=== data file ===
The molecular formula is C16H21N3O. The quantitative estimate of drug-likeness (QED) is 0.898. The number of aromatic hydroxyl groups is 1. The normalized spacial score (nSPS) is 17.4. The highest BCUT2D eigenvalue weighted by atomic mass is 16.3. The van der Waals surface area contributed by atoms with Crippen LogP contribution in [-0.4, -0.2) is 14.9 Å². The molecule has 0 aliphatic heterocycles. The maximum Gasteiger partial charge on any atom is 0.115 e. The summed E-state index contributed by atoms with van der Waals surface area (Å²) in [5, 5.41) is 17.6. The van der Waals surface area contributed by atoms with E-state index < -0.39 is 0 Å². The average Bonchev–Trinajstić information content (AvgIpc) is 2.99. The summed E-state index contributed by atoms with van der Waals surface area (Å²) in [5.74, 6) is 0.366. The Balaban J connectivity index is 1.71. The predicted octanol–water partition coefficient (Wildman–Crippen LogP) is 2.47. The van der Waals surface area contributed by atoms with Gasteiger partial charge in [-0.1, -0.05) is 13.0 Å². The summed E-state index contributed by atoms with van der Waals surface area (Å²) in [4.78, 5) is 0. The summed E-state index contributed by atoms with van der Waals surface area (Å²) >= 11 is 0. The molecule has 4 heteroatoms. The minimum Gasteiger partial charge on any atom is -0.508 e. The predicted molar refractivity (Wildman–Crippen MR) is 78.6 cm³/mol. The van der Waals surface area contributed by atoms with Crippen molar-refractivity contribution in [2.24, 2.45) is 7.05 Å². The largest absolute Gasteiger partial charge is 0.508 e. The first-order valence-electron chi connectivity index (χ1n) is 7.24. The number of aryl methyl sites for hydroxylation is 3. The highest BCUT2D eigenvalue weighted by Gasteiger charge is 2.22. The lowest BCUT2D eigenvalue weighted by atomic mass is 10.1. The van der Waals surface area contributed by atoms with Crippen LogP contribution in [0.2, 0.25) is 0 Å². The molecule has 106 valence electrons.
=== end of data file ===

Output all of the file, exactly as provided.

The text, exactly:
The molecular formula is C16H21N3O. The quantitative estimate of drug-likeness (QED) is 0.898. The number of aromatic hydroxyl groups is 1. The normalized spacial score (nSPS) is 17.4. The highest BCUT2D eigenvalue weighted by atomic mass is 16.3. The van der Waals surface area contributed by atoms with Crippen LogP contribution in [-0.4, -0.2) is 14.9 Å². The molecule has 0 aliphatic heterocycles. The maximum Gasteiger partial charge on any atom is 0.115 e. The summed E-state index contributed by atoms with van der Waals surface area (Å²) in [5, 5.41) is 17.6. The van der Waals surface area contributed by atoms with E-state index < -0.39 is 0 Å². The average Bonchev–Trinajstić information content (AvgIpc) is 2.99. The summed E-state index contributed by atoms with van der Waals surface area (Å²) in [5.74, 6) is 0.366. The Balaban J connectivity index is 1.71. The predicted octanol–water partition coefficient (Wildman–Crippen LogP) is 2.47. The van der Waals surface area contributed by atoms with Gasteiger partial charge in [-0.1, -0.05) is 13.0 Å². The summed E-state index contributed by atoms with van der Waals surface area (Å²) in [4.78, 5) is 0. The summed E-state index contributed by atoms with van der Waals surface area (Å²) >= 11 is 0. The molecule has 4 heteroatoms. The minimum Gasteiger partial charge on any atom is -0.508 e. The predicted molar refractivity (Wildman–Crippen MR) is 78.6 cm³/mol. The van der Waals surface area contributed by atoms with Crippen molar-refractivity contribution in [2.24, 2.45) is 7.05 Å². The largest absolute Gasteiger partial charge is 0.508 e. The first-order valence-electron chi connectivity index (χ1n) is 7.24. The number of aryl methyl sites for hydroxylation is 3. The highest BCUT2D eigenvalue weighted by Gasteiger charge is 2.22. The lowest BCUT2D eigenvalue weighted by atomic mass is 10.1. The van der Waals surface area contributed by atoms with Crippen LogP contribution in [0.2, 0.25) is 0 Å². The molecule has 106 valence electrons.